Your Relocation Journal – the ultimate moving overseas checklist!
Let’s face it – moving house is a tricky experience. Moving to a completely different country… well, there’s just so much to sort out it can become overwhelming. The planning; just so much to sort out! Visas, removal companies, deciding what to take and where to live. How about schools for the kids? What are their options? Can the beloved pets come too? How many vaccinations will they need? And when? What about vaccinations for you? And so, so much more…
Make a list…
Oh my, the lists! Not long ago I found my original moving overseas check lists from when I moved to Japan in 2006. Well, I say ‘list’, I actually mean a box of assorted pieces of paper that obviously made some sort of sense then. Mind you, that is – or was – my life… until recently: Piles of lists scribbled on scraps of paper and several notebooks. There was actually a kind of organisation to my chaos and I could find information when needed, but with a couple of nosy kittens around this year, who delight in playing with paper, something had to change.
I’ve tried apps; I’ve tried online lists; I’ve tried using a single notebook to keep my notes together, but nothing worked efficiently. Or rather, it didn’t work for me.
I need lists – my memory is appalling and has a tendency to flit. A lot. And, it seems I need to hand write my notes.
And then it happened. I read about something called a Bullet Journal®. With a tag line of ‘The analog system for the digital age’ it seemed to fit my needs perfectly. And besides, it gave me, a hopeless stationery addict, an excuse to buy a beautiful new notebook. Finally, I feel like I am organising my life. Transferring my random, scrappy lists into my lovely new book gave my brain space to come up with an idea…
I made a special Relocation Journal, just for you!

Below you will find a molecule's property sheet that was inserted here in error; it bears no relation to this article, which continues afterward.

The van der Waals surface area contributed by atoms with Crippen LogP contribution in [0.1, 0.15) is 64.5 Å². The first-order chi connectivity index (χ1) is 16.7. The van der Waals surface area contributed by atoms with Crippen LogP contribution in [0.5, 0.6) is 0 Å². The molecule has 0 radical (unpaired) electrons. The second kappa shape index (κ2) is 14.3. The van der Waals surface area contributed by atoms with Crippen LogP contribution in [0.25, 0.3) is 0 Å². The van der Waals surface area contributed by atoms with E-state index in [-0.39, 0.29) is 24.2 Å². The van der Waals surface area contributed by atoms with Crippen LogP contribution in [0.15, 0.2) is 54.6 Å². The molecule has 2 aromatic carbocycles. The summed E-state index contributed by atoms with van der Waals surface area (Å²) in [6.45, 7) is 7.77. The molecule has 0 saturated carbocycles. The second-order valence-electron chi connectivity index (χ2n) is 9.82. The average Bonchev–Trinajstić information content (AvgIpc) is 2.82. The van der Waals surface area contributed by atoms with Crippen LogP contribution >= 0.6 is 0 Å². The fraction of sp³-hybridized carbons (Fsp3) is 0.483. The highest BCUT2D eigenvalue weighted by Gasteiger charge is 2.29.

The Moving Overseas Journal from ExpatChild
What is a Bullet Journal®?
A Bullet Journal® is a mix of a to-do list, a diary, a notebook and a journal, all in one beautiful book. It’s a flexible and efficient way to organise all your tasks, information, and ideas in one place; Yes, one place! Something that’s really important in the chaos of moving house. You can make lists, note appointments and special dates, track day-to-day activities as well as long-term goals, and much more.
What’s so special about the ExpatChild Relocation Journal?
It’s a brilliant aid to an organised, systematic and tidy life – and when you’re moving to a new country that is exactly what you need. As well as plenty of space for you to create your own notes, I’ve included 12 highly specialised pages, particularly aimed at people moving house (and it can be used for a domestic move as well as an international relocation). As well as a very tailored moving checklist, there’s a calendar that can be used in any year, space for important contacts and other relocation dedicated information.
You can buy it right now by clicking on the link below:
How to use your Moving Overseas Journal / Planner
The idea of the journal is that you use it to organise daily, weekly and monthly tasks, to keep lists of things that are important to remember and to stay on track for major life changes. And you’re coming up to one of those, aren’t you?!
The original Bullet Journal website sets out how it can be used, but exactly how you use it is a matter of personal choice; but here are our top tips for successful organisation…
- Keep your index as a living, breathing document. Update it frequently so you know where to find things you’ve written; don’t try to pre-plan where things will go (you’ll drive yourself insane!)